Accurate control of the expansion of the tubing is possible using the process and equipment described above to create two diierent pressure zones. Bubble formation always occurs close to the die so that much higher With the equipment illustrated in Figure 1 in which the inflating air in Vzone P1 passes-the` plate I5 to zone P2 and thence to the latmosphere under controlled conditions, production rates as high as 230 feet of tubing per minute have been achieved without periodic over-expansion of the tubing. With the same extruder and cooling tower and the conventional method of extrusion previously described maximum productivity has been limited to 60-80 feet per minute of commercially satisfactory tubing. The process described in the present invention therefore makes possible a considerable increase in productivity over previous processes.
The following examples are illustrative of the practice of this invention in the production of polyethylene tubing.
Example l Using the equipment illustrated in Figure l with a 2 inch annular die, a 20 mil die gap, a 5 inch concentric plate between the zones P1 and P2 tubing was produced from a commercial polyethylene resin at a wind-up speed of feet per minute with gauge of the tubing thickness 10.1 mil of that desired. The bubble was stable and expansion occurred at the plate which was positioned 6 inches above the die face. The temperature of the molten polymer at the point of extrusion was 360 F. The pressure differential between the zones P1 and P2 across the plate was l5 mm. of water with an air rate through the bubble of 1.3 `cubic feet per minute.
While the temperature at the point of extrusion in the above example was 360 F. further runs using temperatures of 325 F., 400 F. and 430 F. were made. At the higher temperatures, tubing was produced at rates up to 230 feet per minute. The pressure diierential between the zones P1 and P2 across the plate was also found to increase somewhat at higher wind-up speeds. Thus at a production rate of 110 feet of tubing per minute the pressure differential is 15 mm. of water. At 155 feet per minute, the pressure diterential is 17 mm. of water and vat 195 feet per minute the pressure differential increases to 18 mm. of water. In all cases the pressure in zone P2 above the plate was about 2 mm. 0f water.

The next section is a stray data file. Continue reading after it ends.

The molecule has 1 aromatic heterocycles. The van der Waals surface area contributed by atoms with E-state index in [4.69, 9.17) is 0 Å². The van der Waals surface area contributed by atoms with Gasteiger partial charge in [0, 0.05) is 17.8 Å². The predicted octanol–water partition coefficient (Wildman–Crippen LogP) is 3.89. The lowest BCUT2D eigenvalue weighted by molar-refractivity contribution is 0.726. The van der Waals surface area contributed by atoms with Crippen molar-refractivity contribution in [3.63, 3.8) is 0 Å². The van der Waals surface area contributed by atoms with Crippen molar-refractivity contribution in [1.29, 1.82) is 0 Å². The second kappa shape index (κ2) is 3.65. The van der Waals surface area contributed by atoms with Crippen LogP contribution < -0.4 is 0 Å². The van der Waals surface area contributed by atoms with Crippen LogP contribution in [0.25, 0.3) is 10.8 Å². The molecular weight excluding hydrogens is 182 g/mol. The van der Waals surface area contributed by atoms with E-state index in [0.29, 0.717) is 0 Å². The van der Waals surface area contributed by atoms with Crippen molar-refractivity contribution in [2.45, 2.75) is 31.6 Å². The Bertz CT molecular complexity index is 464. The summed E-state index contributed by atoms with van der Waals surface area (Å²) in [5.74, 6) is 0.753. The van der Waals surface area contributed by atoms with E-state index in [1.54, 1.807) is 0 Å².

Various runs were also made in which the height of the plate above the die face was varied from 4.5 inches to 16 inches. At any given extrusion rate lm clarity and the balance of tensile properties between transverse and machine direction can be varied by altering the position of this plate.
Example Il Using the equipment illustrated in Figure '5 with a shaped cooler having Ian outside diameter of 6 through the interior of which cooling water was circulated at the rate of 420 pounds per hour, 9" wide polyethylene tubing was obtained at a Wind-up speed of feet per minute with gauge of the tubing thickness 0.9- 1-02 mils. The extrusion temperature of the melt was 336 F. and the rate of extrusion was i67.5 pounds of polyethylene per hour. The cooling water inlet temperature was 9 F. and the outlet water temperature 23.4 F. The rate of air flow between the tubing and the shaped cooler was 0.15 cubic feet per minute.
In another run using the same type of equipment and the same wind-up rate to produce 12 width tubing but with an extrusion temperature of 300 F., it was found that the rate of heat removed from the tubing during expansion was 2700 B.t.u.s per hour. In this run the cooling water was circulated through the interior of the shaped cooler at the rate of 900 pounds per hour, the temperature of the cooling water at the inlet being 63 F. and 65 F. at the outlet.
Example III Using the equipment illustrated in Figure 6, with circulation of cooling water through the jacket of the shaped cooler at 180 pounds per hour, l10" width polyethylene tubing of 1.5 mil gauge t0.`3 was obtained at a tubing wind-up of feet per minute and a rate of extrusion hour.
'aaa/waa ethylene tubing of G50-0.8.0 mil gauge was produced at yatubing wind-up speed of 160 feet per minute and 'a rat-e of extrusion of 129 `pounds of fpolyethyleneper The temperature of the cooling water atfthe inlet was 40 F. and the temperature at the outlet was 48 F. The extrusion temperature was 300 `Fand the rate of heat removed from the tubing was =ly2,000
The plate 5 in Figure 1 creating the two pressure zones P1 and P2 was a thin disc with a sharp edge. The plate edge may equally well lbe rounded or even comprise "a ring of plastic material such as silicone which would give high slip properties or polytetrauofroethylene which remains stable 4at exceedingly high temperatures. The design of the plate edge, however, vvis yarelat'ively minor matter since essentially in the proper ,operation of the process the air passing Ifrom zoneP1 to Zone P2 provides an air gap or cushion which .prevents the plate from contacting the tubing. As illustrated by Examples II, III and IV the plate may be replaced nby a shaped cooler Vbut in Asome cases where tubing -embrittlement is not encountered, a shaper designed to Vfollow the contour of the expanding tubing 'may equally well be vused instead of a -flat -plate -or -a cooled lshaper. vThe air also usefully be employed `to ycarry agents designed to modifythe vproperties of the inner wall ofy the tubing such, for example, as anti-blocking agents, film-printability improvers or any other type of agent designed to modify the surface of the tubing either chemically or physically.